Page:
Tuesday, February 24, 2009

The perils of provider lock-in

I run a consulting and contracting company. I do some Perl, Objective-C, the odd bit of hardware, and write apps for the iPhone. My business cards all have the same phone number on them, which is a dial-in number attached to a VoIP account with the Gizmo Project.

Up until a week ago this worked fairly well. When I was on the move I either picked up calls from my laptop, or if I missed them, voice mail got forwarded to me via email. When I was at home I used a hardware SIP phone on my desktop, and voicemail still got emailed to me if I missed a call.

What's gone wrong? Well the number doesn't work anymore and, at least according to customer support, Gizmo doesn't have a clue as to when it might start working;

Our provider for your number in the United Kingdom is experiencing technical problems with their numbers. They are working on this issue but have been unable to provide us with a time frame for when these numbers will be functional.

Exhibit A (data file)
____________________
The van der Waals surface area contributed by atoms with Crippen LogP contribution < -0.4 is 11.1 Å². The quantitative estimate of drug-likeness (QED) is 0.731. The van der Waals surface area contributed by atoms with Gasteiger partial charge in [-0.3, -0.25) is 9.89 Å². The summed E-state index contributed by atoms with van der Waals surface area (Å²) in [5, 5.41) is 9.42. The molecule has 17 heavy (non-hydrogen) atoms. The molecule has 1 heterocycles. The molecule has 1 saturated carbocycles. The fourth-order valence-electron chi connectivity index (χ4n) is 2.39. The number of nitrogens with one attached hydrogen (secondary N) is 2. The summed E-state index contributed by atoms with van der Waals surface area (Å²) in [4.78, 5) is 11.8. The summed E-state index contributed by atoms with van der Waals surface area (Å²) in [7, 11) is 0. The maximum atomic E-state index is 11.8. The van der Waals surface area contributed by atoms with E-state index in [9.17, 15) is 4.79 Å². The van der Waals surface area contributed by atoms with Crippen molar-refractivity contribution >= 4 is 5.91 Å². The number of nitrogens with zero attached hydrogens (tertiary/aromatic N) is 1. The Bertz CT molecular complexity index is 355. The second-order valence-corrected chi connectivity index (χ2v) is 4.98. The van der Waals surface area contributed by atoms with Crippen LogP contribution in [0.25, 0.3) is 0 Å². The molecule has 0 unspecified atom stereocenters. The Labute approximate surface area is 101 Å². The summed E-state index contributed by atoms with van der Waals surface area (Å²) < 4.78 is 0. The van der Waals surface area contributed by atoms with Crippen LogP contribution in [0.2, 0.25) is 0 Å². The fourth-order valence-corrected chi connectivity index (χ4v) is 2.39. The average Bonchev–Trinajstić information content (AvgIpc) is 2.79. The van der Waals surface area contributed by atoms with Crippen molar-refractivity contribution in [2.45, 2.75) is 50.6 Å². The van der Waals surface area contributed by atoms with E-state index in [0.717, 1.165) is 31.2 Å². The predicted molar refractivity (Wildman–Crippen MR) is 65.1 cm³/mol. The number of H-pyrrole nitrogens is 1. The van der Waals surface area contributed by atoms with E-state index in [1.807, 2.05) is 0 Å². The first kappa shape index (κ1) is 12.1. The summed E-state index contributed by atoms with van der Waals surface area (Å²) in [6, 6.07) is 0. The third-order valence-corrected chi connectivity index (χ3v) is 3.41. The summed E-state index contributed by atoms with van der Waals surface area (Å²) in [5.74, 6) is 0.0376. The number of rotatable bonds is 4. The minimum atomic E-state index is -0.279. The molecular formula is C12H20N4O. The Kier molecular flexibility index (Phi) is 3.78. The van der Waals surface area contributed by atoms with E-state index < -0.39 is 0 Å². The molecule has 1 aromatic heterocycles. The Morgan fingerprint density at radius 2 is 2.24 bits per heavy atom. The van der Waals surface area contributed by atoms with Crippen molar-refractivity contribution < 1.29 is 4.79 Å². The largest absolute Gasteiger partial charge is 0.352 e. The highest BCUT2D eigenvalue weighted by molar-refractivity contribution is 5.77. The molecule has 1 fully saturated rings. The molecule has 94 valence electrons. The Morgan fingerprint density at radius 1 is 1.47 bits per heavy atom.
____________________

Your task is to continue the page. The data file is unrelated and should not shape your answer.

To remedy this situation we have 2 options for our customers:
  1. Offer you a replacement number
  2. If you would like to keep your number, we will extend your expiration date to cover the time it was down once the numbers are restored and functioning normally.

Please respond to this email to let us know of your decision. We are sorry for the inconvenience this may have caused and look forward to getting this resolved quickly.

This is not the best customer service I've ever experienced. It wouldn't be quite so bad if the number just dropped straight to answer phone, but it doesn't even do that. Effectively, if you want to reach me by phone about my business, you have to already be doing business with me and have my mobile number. This isn't great, it's all about first impression after all.

After talking with a friend who does this sort of stuff for a living it looks like I'm pretty much stuck at this point, number portability for landlines is in its infancy in the UK. My guess? The provider has gone bust in the current recession and I'm not getting my number back.

Lesson learned. For something as important as a phone number, provider lock-in is a real problem.